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What is Rapé

Tobacco snuff is a sacred shamanic medicine or tool, that has been used by tribes of the Amazon basin for thousands of years and is an essential part of their tribal culture and history. Rapé is the name for one of many of these snuffs, and it’s foundation lies by numerous indiginous tribes in Acre, Brazil. Curiously, Rapé is not sniffed, snorted or inhaled. Instead, it is administered (blown) into the nostrils with a special blowpipe called “Kuripe” (self administration) or “Tepi” (another person administers). This “blow” is quite forceful and not specifically pleasant. It can be rather shocking. The appearance of a Rapé is a grey- to sand coloured, very fine and dry dust. It is traditionally prepared by ceremonial pounding of Tobacco (N. rustica) with tree ashes, followed by patiently filtering it through a fine mesh, resulting in a dust as fine as 125 micron. The varieties of Tobacco used are not the commonly known N. tabacum, but N. rustica, such as “Corda” or “Moi” and in cases also “Mapacho”. Given the potency …

“Para Curar, Solamente Para Curar”

I lay down on the floor, on a comfortable mattress in the center of the room. And I waited. And waited. Eyes closed, I began to see things: patterns of light and energy moving in time with the music. This continued for about half hour, and then a thought came to my mind: “This is too much.” … nd then, something miraculous. I heard, as though from outside myself and within myself at once, a soft voice.

New York times runs surprisingly balanced report on Santo Daime for rehabilitation of prisoners

“We are considered the trash of Brazil, but this place accepts us,” said Darci Altair Santos da Silva, 43, a construction worker serving a 13-year sentence for sexual abuse of a child under 14. “I know what I did was very cruel. The tea helped me reflect on this fact, on the possibility that one day I can find redemption.”

Ayahuasca and Creativity

Benny Shanon
Apparently, ayahuasca can push the human mind to heights of creativity that by far exceed those encountered ordinarily. I myself have realized this in conjunction with a vision in which I was guided through an exhibition displaying the works of an entire culture.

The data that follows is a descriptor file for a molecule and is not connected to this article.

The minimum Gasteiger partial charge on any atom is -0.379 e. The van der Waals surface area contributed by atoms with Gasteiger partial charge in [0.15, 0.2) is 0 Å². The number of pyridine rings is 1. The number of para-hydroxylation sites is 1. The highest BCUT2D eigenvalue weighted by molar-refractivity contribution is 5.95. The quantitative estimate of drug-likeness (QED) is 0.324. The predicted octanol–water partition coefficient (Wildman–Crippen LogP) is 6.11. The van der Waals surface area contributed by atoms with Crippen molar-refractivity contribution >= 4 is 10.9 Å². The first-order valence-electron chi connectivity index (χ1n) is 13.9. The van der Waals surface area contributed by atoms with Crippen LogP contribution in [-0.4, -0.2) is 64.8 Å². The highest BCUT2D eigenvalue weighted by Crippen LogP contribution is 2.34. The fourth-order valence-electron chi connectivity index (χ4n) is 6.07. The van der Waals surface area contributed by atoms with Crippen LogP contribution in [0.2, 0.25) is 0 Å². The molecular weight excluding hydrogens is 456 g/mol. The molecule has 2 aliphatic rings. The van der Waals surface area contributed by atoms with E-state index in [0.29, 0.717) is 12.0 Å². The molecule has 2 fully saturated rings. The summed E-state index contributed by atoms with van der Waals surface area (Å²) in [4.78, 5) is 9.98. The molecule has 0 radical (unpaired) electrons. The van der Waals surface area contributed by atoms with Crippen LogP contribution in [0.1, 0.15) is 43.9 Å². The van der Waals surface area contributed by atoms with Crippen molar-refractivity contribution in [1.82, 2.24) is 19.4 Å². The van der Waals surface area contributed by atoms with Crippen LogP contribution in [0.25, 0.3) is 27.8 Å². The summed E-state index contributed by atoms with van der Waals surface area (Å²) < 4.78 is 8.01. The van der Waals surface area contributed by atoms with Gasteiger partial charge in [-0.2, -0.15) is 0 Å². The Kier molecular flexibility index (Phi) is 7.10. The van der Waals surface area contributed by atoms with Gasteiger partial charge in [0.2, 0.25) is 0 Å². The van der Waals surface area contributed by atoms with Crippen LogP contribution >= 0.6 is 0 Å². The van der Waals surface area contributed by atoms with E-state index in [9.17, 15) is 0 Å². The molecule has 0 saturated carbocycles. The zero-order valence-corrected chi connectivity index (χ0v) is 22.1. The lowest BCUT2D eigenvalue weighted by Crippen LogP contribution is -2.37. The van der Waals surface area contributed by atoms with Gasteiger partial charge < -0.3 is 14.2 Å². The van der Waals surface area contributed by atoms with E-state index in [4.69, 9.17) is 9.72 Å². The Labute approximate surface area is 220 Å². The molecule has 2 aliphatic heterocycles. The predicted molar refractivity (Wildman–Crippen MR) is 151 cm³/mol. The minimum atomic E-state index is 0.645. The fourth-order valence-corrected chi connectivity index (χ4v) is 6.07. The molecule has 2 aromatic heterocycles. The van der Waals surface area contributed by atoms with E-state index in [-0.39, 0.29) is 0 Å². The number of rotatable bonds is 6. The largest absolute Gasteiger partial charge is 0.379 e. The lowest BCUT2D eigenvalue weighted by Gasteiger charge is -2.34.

Statement Critiquing the Ethnobotanical Stewardship Council (ESC)

A group of academics and others have published a letter expressing severe criticism of the methods and aims of the Ethnobotanical Stewardship Council (ESC), an NGO which has assumed the mission of ensuring the safety and sustainability of ayahausca and other entheogens. The letter is reproduced below. The debate continues… Statement Critiquing the Ethnobotanical Stewardship Council (ESC) (*) We, the academics and other experts undersigned, manifest publically our rejection of the ESC’s methods and goals. The following statement has been made public after more than one year of “dialogues” and correspondence with the ESC, as we do not feel our concerns have been properly addressed. The information below is a reflection based on the ESC’s reports and materials available online, in podcasts, in public representations and interviews, and from private letters and emails exchanged between us. All the information is supported by actual quotes from these sources, but these have been mostly deleted for the sake of space. The ESC has currently raised over $90,000 in a campaign to introduce ayahuasca use to a market-driven …